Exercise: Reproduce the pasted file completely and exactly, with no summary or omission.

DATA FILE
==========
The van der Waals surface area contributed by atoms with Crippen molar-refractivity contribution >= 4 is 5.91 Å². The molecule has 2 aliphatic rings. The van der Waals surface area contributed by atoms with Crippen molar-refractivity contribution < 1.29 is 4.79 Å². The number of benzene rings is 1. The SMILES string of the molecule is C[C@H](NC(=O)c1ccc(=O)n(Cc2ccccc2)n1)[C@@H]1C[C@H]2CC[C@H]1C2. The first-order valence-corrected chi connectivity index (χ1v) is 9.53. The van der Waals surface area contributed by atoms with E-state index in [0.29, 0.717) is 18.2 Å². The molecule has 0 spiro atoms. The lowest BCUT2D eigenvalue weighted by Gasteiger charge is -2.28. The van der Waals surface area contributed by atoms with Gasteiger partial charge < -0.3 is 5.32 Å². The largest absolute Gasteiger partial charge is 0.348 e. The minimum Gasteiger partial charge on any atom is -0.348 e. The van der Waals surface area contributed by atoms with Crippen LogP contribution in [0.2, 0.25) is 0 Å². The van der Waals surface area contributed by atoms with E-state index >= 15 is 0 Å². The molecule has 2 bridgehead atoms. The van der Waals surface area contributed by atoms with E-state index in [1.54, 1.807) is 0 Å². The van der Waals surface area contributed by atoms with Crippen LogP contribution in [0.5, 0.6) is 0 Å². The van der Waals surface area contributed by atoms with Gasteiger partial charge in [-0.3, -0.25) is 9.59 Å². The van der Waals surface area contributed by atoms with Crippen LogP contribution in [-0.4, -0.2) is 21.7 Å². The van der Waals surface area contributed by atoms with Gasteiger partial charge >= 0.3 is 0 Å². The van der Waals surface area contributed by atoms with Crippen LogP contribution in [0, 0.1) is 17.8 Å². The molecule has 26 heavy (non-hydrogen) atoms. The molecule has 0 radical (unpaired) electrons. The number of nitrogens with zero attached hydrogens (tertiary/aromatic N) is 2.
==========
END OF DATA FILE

The van der Waals surface area contributed by atoms with Crippen molar-refractivity contribution >= 4 is 5.91 Å². The molecule has 2 aliphatic rings. The van der Waals surface area contributed by atoms with Crippen molar-refractivity contribution < 1.29 is 4.79 Å². The number of benzene rings is 1. The SMILES string of the molecule is C[C@H](NC(=O)c1ccc(=O)n(Cc2ccccc2)n1)[C@@H]1C[C@H]2CC[C@H]1C2. The first-order valence-corrected chi connectivity index (χ1v) is 9.53. The van der Waals surface area contributed by atoms with E-state index in [0.29, 0.717) is 18.2 Å². The molecule has 0 spiro atoms. The lowest BCUT2D eigenvalue weighted by Gasteiger charge is -2.28. The van der Waals surface area contributed by atoms with Gasteiger partial charge < -0.3 is 5.32 Å². The largest absolute Gasteiger partial charge is 0.348 e. The minimum Gasteiger partial charge on any atom is -0.348 e. The van der Waals surface area contributed by atoms with Crippen LogP contribution in [0.2, 0.25) is 0 Å². The van der Waals surface area contributed by atoms with E-state index >= 15 is 0 Å². The molecule has 2 bridgehead atoms. The van der Waals surface area contributed by atoms with E-state index in [1.54, 1.807) is 0 Å². The van der Waals surface area contributed by atoms with Crippen LogP contribution in [0.5, 0.6) is 0 Å². The van der Waals surface area contributed by atoms with Gasteiger partial charge in [-0.3, -0.25) is 9.59 Å². The van der Waals surface area contributed by atoms with Crippen LogP contribution in [-0.4, -0.2) is 21.7 Å². The van der Waals surface area contributed by atoms with Gasteiger partial charge >= 0.3 is 0 Å². The van der Waals surface area contributed by atoms with Crippen LogP contribution in [0, 0.1) is 17.8 Å². The molecule has 26 heavy (non-hydrogen) atoms. The molecule has 0 radical (unpaired) electrons. The number of nitrogens with zero attached hydrogens (tertiary/aromatic N) is 2.